And after a little time came Sir Launcelot riding that way, for he had accomplished his quest, and would fain find Sir La-Cote-Male-Taile. And on the way, ere he had yet reached the castle Pendragon, he came upon a knight who proffered him to joust. And they fell to.
Then Sir Launcelot smote the knight from his horse, and they fought on foot, and that right mightily, till at last Sir Launcelot brought the knight to his knees.
Then the knight yielded himself, and he besought Sir Launcelot that he would tell him his name, for he had never before been brought to yield, nor had he endured such a fight as this with Sir Launcelot.
Sir Launcelot told him that he was Sir Launcelot du Lake. And the knight related to him how a knight had been taken prisoner at the castle Pendragon and a damsel with him.
"I trow well that he is my comrade," said Sir Launcelot; "and I must go and rescue him ;" and with that he departed. And the knight could scarce bring himself to believe that he had fought with that great Sir Launcelot; and he thought it small shame to be defeated by such a noble knight.
When Sir Launcelot reached the castle Pendragon there came out six knights to meet him; and they fell upon him, all at one time, and with great fury. Then Sir Launcelot drove his spear with such a skill that he sorely wounded three of them, and left them upon the ground; and as he went on he encountered the other three, who had drawn aside the better to fall upon him anew, and he wounded them also. And after that, he rode furiously into the castle. Then came the lord of the castle to do battle with Sir Launcelot; and they flew together with a great noise, and with such force that their horses fell to the ground.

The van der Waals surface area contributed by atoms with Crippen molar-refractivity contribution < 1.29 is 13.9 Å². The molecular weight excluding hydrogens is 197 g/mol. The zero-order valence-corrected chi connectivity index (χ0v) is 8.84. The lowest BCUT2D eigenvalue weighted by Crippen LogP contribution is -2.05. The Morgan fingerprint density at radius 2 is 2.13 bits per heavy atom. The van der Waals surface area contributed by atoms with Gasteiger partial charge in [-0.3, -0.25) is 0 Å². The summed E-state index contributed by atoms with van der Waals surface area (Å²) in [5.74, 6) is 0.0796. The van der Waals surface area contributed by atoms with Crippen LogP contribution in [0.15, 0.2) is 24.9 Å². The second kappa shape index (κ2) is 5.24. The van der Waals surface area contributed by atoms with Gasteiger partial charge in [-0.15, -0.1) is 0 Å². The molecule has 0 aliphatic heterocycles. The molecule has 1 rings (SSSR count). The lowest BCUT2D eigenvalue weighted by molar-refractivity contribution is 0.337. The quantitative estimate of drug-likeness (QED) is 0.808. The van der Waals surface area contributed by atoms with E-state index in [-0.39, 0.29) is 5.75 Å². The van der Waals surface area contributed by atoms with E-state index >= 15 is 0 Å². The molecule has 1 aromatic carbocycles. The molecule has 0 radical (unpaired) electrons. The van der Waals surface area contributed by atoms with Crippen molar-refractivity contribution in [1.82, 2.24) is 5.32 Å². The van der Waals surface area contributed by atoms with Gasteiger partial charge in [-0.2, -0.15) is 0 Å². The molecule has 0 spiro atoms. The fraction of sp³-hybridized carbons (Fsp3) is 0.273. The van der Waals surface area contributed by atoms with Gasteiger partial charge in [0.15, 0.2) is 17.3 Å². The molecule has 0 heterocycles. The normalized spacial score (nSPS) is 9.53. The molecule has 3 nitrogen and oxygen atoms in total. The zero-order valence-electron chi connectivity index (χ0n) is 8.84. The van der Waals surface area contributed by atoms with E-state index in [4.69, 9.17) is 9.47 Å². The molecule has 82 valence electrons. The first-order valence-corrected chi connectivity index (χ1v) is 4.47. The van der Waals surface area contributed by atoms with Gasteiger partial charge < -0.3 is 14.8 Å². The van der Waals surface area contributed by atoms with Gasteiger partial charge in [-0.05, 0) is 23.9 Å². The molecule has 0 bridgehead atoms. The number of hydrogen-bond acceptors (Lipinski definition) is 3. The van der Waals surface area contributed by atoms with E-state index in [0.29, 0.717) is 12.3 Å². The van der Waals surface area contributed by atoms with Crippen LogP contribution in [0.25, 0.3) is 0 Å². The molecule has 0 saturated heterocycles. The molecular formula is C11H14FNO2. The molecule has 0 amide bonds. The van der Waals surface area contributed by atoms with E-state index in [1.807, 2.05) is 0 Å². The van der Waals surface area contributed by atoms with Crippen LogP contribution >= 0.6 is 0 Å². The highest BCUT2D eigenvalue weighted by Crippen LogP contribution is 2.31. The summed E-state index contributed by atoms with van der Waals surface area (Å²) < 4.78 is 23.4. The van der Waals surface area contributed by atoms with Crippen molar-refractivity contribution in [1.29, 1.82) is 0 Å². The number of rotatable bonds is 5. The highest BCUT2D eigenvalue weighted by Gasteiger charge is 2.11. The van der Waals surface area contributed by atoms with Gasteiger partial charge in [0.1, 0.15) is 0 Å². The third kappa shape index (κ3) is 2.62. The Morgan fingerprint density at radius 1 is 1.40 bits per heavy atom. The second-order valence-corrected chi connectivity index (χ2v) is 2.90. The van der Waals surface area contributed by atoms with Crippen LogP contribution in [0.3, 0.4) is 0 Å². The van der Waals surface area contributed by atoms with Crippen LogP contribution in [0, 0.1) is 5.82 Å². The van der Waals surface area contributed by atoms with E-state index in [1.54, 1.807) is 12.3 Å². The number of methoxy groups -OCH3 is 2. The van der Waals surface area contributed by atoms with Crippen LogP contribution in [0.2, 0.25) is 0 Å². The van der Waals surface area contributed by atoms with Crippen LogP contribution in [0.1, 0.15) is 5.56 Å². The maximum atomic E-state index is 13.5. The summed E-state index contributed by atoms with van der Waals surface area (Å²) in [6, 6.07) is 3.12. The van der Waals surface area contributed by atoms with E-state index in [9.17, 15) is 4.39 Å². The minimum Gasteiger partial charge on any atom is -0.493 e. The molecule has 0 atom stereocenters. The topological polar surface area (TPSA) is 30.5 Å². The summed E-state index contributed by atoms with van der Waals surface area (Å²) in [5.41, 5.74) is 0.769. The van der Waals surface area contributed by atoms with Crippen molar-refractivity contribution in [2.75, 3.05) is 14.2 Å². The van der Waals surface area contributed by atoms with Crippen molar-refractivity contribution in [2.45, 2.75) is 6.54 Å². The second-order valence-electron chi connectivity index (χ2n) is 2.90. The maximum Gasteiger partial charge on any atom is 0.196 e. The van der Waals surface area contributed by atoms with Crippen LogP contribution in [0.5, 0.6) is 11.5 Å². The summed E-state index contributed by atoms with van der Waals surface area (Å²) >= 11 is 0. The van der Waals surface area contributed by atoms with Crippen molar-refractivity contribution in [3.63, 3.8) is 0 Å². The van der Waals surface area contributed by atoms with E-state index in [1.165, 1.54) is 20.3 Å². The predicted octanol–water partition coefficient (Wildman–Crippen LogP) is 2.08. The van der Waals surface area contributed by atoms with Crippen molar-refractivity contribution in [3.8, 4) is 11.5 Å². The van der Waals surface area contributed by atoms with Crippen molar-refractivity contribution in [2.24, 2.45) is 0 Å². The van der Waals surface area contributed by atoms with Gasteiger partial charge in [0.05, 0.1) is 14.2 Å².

Therefore they betook themselves to their swords, and fought on foot, and their strokes fell with such a swiftness that they could not be counted.
Then gave Sir Launcelot a blow so great that he brought the lord of the castle to his knees; and he pulled his helmet from him. Therefore the lord, seeing that he would be slain, yielded himself to Sir Launcelot; and Sir Launcelot bade him that he should release all the prisoners that he held within his castle.
When this was done, there was found among them the knight Sir La-Cote-Male-Taile and his damsel. And when they found themselves released, the knight sought his horse and harness that he might go on his way.
Then came into the castle a messenger from that knight with whom Sir Launcelot had jousted on his way to the castle Pendragon; and the messenger wished to know how Sir Launcelot had fared. But Sir Launcelot had already ridden from the castle.
Then was the lord of the castle exceedingly glad that he had been overcome by a knight of such great fame as Sir Launcelot. And Sir La-Cote-Male-Taile knew who it was who had ridden with them, and he was right joyful; but the damsel was heavy with shame and uttered not one word.